In 1926, 24 year old Abraham Saperstein organized a basketball team. He called it the “Savoy Big Five,” after Chicago’s famous Savoy Ballroom. At least that’s what the official team history says, except the Savoy didn’t open until 1927, so we may have to just go with it.
Saperstein renamed them the “Harlem Globetrotters”, even though they were from Chicago, the team arriving in a Model “T” Ford for their debut game on January 7, 1927. For two years it had been exhibition games before dances. Now, the big game in Hinckley, Illinois would be played in front of 300 fans, with a total game payout of $75.
They toured Wisconsin, Minnesota, and Iowa, playing almost every night against any and all challengers. Saperstein himself sometimes suited up to fill in for an injured player. The Globetrotters played their 1000th game in Iron Mountain, Michigan in 1934.
In 1941, Negro League 1st baseman Reece “Goose” Tatum caught Saperstein’s eye. A multi-sport athlete and teammate of Satchel Paige, Tatum would entertain the crowd with comedic routines whenever he put a runner out. He was 6’4″ with an 84″ wingspan, able to touch his knees without bending. He’s credited with inventing the hook shot, an early version of the “skyhook” that would make Kareem Abdul-Jabbar famous, 30 years later.
Tatum was the original “Clown Prince” of the Globetrotters, though that title more often goes Meadowlark Lemon and his confetti-in-the-water-bucket routine. Tatum combined natural athletic ability with a comedic timing that would change the whole direction of the club. He passed away in 1967 at the age of 45, when sports reporter Lawrence Casey of the Chicago Daily Defender wrote, “Like Joe Louis in boxing, Babe Ruth in baseball, Bobby Jones in golf, Goose Tatum was king of his chosen sport.”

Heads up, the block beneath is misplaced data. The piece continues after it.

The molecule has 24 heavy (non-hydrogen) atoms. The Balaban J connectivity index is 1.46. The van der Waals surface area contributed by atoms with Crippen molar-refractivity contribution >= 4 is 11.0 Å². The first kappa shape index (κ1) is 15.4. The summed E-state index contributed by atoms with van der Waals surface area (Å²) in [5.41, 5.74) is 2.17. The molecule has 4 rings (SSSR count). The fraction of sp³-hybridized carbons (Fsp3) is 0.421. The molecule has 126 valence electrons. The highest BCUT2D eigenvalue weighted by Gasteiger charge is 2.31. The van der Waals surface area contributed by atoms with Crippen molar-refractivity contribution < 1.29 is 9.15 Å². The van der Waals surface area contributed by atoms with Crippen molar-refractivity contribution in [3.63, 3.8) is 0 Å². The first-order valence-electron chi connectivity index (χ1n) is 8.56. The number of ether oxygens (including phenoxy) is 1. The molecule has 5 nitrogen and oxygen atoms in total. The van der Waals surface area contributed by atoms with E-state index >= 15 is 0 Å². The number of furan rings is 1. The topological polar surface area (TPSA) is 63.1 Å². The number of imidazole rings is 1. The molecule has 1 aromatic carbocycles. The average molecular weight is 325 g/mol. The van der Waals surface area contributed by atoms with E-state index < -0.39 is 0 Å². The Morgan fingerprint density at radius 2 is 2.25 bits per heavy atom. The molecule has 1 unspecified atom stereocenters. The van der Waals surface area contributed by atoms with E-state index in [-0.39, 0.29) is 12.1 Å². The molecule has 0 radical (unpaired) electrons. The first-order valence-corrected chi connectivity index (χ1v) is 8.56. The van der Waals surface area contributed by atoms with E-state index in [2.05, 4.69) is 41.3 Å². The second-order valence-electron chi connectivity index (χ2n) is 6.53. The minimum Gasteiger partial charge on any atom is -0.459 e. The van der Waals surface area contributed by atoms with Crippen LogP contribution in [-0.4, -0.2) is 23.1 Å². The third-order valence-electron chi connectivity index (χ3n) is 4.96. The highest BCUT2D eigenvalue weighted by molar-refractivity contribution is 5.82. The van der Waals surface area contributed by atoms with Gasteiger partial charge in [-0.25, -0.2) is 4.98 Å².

When Goose was drafted into the Army Air Corps in 1942, the Globetrotters signed their third Caucasian, the first-ever white player to be offered a contract, Bob Karstens. Karstens was the newest showman on the team, creating the signature pregame “Magic Circle,” the behind-the-back backhand shot, the “yo-yo” basketball and the “goofball,” a basketball filled with weights to give it a crazy bounce. It was the early 1940s and the Harlem Globetrotters were the most famous, and the most profitable, professional basketball franchise in the world.
A near-fatal car accident cost Boid Buie his left arm when he was 13. Never a great athlete before the crash, he worked so hard on his goals that Buie became the “One Armed Firecracker”. He signed with the Globetrotters in 1946, playing 9 seasons as a starter and averaging 14 points per game. Ever since the 2011 Elite Showcase Basketball Classic, the MVP Award is presented in the name of Boid Buie.
The Globetrotters were a serious basketball team throughout the early years, winning the World Professional Basketball Tournament as late as 1940. They gradually worked more comic routines into their game in the late 40s and 50s as the newly founded NBA gained popularity until finally, they were better known for entertainment than for sport.
“Playing the bones” has a musical history going back to ancient China, Egypt, Greece and Rome. Part of 19th century minstrel shows and traditional to musical genres ranging from Irish, to Bluegrass, to Zydeco. Freeman Davis’ “Brother Bones” recording of the 1925 jazz standard “Sweet Georgia Brown” became the Globetrotters’ theme song in 1952.